Brotherly bond: Ali and Jim Brown shared passion, purpose

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CLEVELAND (AP) When Muhammad Ali fought against the Vietnam War in the 1960s, Jim Brown was in his corner.

The boxer and the football legend, two transcendent American sports icons, were fiercely loyal friends. Not only were they connected by their athletic greatness, Ali and Brown shared a social conscience and passion to see justice for all.

Undisputed champions for the world.

“He represented what a man should be in an America that’s free because he made people accept him as a man, as an equal and he was not afraid to represent himself in that way,” the 80-year-old Brown told the Associated Press on Saturday night. “That’s what I loved about him. He could have definitely played it a different way.”

They admired each other and Brown said his deep affinity for Ali was based on his fearlessness and willingness to take chances. When others turned and ran or looked the other way, Ali stood firm, defiant.

“I had the admiration for him because he took it upon himself to risk everything for his manhood and to be a good American,” Brown said. “As I’ve thought about it, it’s about all of us being a part of this country and enjoying the equal rights as citizens in this country and because he was such a great athlete he was able to use the spotlight and use it probably like nobody else in history.”

A superstar running back for the Cleveland Browns, Brown retired at the peak of his career, walking away from his fame on the field to pursue an acting career in Hollywood. That, too, was dangerous but nothing compared to the stand Ali took against the war.

Citing his religious beliefs as a Muslim, Ali refused to enlist in the U.S. Army, and his viewpoint angered and outraged white Americans. He was eventually stripped of his heavyweight title in 1967.

Never one to back down himself, Brown wanted to help and invited several other prominent athletes, including Celtics star Bill Russell and UCLA’s Lew Alcindor, who later changed his name to Kareem Abdul-Jabbar, to a summit in Cleveland. But before Brown and the others showed their public support for Ali, they questioned him for five hours to gauge his motives.

In the end, they were satisfied Ali’s intentions were genuine.

“He was asked every question that you could ask a person and he came through as totally sincere,” Brown said, “and it was his sincerity that made us become a group of one and we decided we would back him all the way and do anything we could do to bring attention to his situation and to let everybody know he was actually genuine about his position on the war based upon his religion.”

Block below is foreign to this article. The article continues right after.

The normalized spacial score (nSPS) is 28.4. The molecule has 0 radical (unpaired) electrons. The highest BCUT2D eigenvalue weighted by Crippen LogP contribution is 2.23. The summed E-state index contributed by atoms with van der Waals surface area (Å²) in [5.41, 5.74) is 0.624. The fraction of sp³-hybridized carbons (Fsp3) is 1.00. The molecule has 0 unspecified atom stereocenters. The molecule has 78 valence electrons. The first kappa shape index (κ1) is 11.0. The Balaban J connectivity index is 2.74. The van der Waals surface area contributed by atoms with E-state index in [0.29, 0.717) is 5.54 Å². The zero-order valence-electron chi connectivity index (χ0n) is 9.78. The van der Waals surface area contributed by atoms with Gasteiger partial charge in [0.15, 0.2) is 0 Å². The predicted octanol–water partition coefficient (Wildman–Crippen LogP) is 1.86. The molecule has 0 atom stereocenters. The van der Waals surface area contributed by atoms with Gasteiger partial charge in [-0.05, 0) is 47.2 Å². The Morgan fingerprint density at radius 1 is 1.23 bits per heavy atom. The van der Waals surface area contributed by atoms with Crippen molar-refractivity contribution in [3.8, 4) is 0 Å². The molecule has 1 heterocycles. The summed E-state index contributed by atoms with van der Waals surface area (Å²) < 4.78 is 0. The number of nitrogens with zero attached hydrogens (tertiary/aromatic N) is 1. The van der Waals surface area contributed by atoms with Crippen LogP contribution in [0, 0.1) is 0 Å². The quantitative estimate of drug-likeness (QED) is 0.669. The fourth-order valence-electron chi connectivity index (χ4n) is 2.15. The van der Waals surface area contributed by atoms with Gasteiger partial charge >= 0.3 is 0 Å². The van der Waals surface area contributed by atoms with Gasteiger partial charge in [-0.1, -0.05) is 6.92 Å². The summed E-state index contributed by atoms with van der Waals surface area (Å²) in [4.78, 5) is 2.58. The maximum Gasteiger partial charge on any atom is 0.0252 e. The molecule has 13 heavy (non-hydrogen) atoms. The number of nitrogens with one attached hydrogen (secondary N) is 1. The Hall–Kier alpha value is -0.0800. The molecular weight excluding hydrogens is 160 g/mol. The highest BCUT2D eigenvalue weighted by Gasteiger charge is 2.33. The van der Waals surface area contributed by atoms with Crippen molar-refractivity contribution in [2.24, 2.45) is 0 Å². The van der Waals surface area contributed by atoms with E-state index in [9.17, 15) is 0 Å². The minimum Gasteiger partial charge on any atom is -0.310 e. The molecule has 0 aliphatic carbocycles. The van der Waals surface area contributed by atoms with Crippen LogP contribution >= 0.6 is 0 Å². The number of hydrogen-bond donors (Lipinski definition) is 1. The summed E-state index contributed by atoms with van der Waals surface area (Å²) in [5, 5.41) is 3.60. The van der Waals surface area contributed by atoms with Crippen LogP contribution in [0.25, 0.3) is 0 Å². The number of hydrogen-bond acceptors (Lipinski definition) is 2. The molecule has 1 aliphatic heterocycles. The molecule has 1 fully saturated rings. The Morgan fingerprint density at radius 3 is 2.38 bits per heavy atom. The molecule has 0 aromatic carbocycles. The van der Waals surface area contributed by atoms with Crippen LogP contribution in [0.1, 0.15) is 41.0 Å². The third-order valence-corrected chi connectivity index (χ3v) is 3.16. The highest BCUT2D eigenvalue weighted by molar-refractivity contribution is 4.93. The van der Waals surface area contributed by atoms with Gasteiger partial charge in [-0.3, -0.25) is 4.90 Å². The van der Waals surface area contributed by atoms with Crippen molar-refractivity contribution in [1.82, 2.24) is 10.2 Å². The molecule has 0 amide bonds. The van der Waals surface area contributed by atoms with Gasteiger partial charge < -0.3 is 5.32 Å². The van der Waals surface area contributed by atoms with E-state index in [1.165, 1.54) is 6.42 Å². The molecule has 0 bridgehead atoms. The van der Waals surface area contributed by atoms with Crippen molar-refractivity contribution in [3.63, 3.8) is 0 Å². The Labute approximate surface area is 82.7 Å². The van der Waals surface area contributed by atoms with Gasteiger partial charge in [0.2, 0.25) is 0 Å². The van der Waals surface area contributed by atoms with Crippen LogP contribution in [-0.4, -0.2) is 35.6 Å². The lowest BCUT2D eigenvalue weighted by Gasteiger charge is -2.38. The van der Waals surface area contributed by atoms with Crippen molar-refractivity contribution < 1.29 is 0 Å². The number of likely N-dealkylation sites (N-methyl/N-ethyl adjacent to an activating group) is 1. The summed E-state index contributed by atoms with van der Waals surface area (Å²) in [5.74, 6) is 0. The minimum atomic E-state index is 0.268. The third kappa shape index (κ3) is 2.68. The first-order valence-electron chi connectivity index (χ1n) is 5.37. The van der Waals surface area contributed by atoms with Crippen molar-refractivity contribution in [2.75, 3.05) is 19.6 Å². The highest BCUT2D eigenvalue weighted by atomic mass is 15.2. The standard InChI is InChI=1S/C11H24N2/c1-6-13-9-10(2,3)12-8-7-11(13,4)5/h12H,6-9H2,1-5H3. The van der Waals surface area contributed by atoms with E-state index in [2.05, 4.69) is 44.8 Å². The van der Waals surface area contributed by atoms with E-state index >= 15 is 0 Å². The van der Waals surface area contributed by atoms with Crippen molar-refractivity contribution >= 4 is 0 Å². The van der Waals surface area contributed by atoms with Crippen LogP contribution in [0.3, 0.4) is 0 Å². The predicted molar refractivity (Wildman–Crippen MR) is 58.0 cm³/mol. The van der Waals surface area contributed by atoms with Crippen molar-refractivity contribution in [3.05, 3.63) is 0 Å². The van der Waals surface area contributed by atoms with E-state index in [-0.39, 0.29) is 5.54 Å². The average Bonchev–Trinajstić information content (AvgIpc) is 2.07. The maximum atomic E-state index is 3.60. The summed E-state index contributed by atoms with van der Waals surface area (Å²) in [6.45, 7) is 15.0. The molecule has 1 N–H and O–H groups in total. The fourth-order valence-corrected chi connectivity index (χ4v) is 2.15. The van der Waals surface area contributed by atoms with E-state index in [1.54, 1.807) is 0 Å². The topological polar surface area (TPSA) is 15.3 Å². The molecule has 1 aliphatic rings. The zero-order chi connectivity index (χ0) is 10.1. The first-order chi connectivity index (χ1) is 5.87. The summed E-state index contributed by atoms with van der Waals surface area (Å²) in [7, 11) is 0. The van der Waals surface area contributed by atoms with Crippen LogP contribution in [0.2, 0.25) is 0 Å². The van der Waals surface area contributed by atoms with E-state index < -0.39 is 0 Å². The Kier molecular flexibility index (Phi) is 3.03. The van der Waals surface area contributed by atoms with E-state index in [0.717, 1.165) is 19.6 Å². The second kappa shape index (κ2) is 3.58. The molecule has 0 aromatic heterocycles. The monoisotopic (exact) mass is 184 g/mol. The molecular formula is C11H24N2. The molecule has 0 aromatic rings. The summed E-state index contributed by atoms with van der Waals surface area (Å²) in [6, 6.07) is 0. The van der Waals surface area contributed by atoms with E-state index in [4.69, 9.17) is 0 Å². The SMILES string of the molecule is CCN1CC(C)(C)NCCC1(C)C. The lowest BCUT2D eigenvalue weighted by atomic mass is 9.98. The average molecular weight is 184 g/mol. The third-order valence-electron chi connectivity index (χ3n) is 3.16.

Whether playfully sparring with him at his home in California or visiting Ali when he trained in England, Brown always enjoyed being in his company.

Ali had a gift, and he wanted to share it with everyone.

“This man loved people, and everywhere I was ever with him, he always respected people and he loved good human beings,” Brown said. “He was definitely not prejudiced. The thing that he stood for was based on him being equal and having the freedom that everyone else had, but he always loved people.”

Tyson, 54, to return for exhibition match against Jones Jr.

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CARSON, Calif. — Mike Tyson is coming back to boxing at age 54.

The former heavyweight champion will meet four-division champion Roy Jones Jr. in an eight-round exhibition match on Sept. 12 at Dignity Health Sports Park.

Tyson became the youngest heavyweight champion in history when he won the title in 1986 at age 20 and for a time was the most feared fighter in boxing. But his career became littered with distractions and he hasn’t boxed since 2005 after losing his second straight fight.

He has occasionally teased a return with workout videos and it’s finally scheduled to happen.

Jones, 51, won titles in the middleweight, super middleweight and light heavyweight before moving up to win the heavyweight title in 2003, becoming the first former middleweight champion to do so in 106 years.

The event will air on pay-per-view and the social media music platform Triller. Further matches on the card and musical entertainment will be announced in the coming weeks.

Boxer Errol Spence in ICU after Ferrari crash in Dallas

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DALLAS — Welterweight boxing champion Errol Spence crashed a speeding Ferrari in Dallas early Thursday and was badly injured but is expected to survive, police said.

The crash happened just before 3 a.m., when Spence’s Ferrari crossed a median into oncoming traffic and flipped over several times, police said.

Spence was taken to a hospital, where he was placed in the intensive care unit. Police said they’re still investigating the cause of the crash, but they noted that the Ferrari was speeding at the time.

Last month, the former U.S. Olympian added the WBC welterweight title to his IBF strap with a thrilling split-decision victory over Shawn Porter in Los Angeles.

With his rangy athleticism and virtuosic skill, Spence (26-0) has captured fans with a series of crisp victories in recent years. He won the IBF title in 2017 by stopping Kell Brook in England, and he defended it three times, culminating in a one-sided thrashing of undersized Mikey Garcia in March.

His bout with the veteran brawler Porter (30-3-1) was Spence’s biggest test yet, and he emerged victorious from a fight that featured several wild exchanges of punches and had the Staples Center crowd of 16,702 on its feet throughout the 12th round, roaring for both fighters when they embraced after the final bell.